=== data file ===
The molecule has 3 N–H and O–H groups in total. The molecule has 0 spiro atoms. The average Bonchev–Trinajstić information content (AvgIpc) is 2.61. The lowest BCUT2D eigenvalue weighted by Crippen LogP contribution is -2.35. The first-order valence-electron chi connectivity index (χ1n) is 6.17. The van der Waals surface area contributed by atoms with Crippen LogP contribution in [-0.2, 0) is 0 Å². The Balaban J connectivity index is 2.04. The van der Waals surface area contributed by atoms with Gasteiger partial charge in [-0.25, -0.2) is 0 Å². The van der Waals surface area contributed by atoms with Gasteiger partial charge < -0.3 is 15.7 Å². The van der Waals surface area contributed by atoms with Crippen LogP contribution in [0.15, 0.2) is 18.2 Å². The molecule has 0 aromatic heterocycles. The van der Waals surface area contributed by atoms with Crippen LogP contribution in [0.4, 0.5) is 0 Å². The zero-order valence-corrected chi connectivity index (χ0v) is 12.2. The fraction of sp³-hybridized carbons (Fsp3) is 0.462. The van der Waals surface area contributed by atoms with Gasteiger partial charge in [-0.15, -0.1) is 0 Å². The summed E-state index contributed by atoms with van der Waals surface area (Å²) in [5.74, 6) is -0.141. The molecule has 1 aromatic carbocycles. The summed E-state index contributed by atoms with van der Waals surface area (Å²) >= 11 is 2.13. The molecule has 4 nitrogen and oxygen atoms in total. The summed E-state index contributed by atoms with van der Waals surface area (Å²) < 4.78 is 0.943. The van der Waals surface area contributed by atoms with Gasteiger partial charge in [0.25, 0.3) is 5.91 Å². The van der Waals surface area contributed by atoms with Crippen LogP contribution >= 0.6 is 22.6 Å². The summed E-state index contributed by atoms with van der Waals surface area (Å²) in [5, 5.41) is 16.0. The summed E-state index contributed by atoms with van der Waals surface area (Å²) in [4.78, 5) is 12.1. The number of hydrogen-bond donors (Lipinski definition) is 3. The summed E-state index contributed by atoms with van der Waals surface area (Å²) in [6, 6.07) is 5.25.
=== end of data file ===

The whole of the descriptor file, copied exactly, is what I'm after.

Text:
The molecule has 3 N–H and O–H groups in total. The molecule has 0 spiro atoms. The average Bonchev–Trinajstić information content (AvgIpc) is 2.61. The lowest BCUT2D eigenvalue weighted by Crippen LogP contribution is -2.35. The first-order valence-electron chi connectivity index (χ1n) is 6.17. The van der Waals surface area contributed by atoms with Crippen LogP contribution in [-0.2, 0) is 0 Å². The Balaban J connectivity index is 2.04. The van der Waals surface area contributed by atoms with Gasteiger partial charge in [-0.25, -0.2) is 0 Å². The van der Waals surface area contributed by atoms with Gasteiger partial charge < -0.3 is 15.7 Å². The van der Waals surface area contributed by atoms with Crippen LogP contribution in [0.15, 0.2) is 18.2 Å². The molecule has 0 aromatic heterocycles. The van der Waals surface area contributed by atoms with Crippen LogP contribution in [0.4, 0.5) is 0 Å². The zero-order valence-corrected chi connectivity index (χ0v) is 12.2. The fraction of sp³-hybridized carbons (Fsp3) is 0.462. The van der Waals surface area contributed by atoms with Gasteiger partial charge in [-0.15, -0.1) is 0 Å². The summed E-state index contributed by atoms with van der Waals surface area (Å²) in [5.74, 6) is -0.141. The molecule has 1 aromatic carbocycles. The summed E-state index contributed by atoms with van der Waals surface area (Å²) >= 11 is 2.13. The molecule has 4 nitrogen and oxygen atoms in total. The summed E-state index contributed by atoms with van der Waals surface area (Å²) < 4.78 is 0.943. The van der Waals surface area contributed by atoms with Gasteiger partial charge in [0.25, 0.3) is 5.91 Å². The van der Waals surface area contributed by atoms with Crippen LogP contribution >= 0.6 is 22.6 Å². The summed E-state index contributed by atoms with van der Waals surface area (Å²) in [5, 5.41) is 16.0. The summed E-state index contributed by atoms with van der Waals surface area (Å²) in [4.78, 5) is 12.1. The number of hydrogen-bond donors (Lipinski definition) is 3. The summed E-state index contributed by atoms with van der Waals surface area (Å²) in [6, 6.07) is 5.25.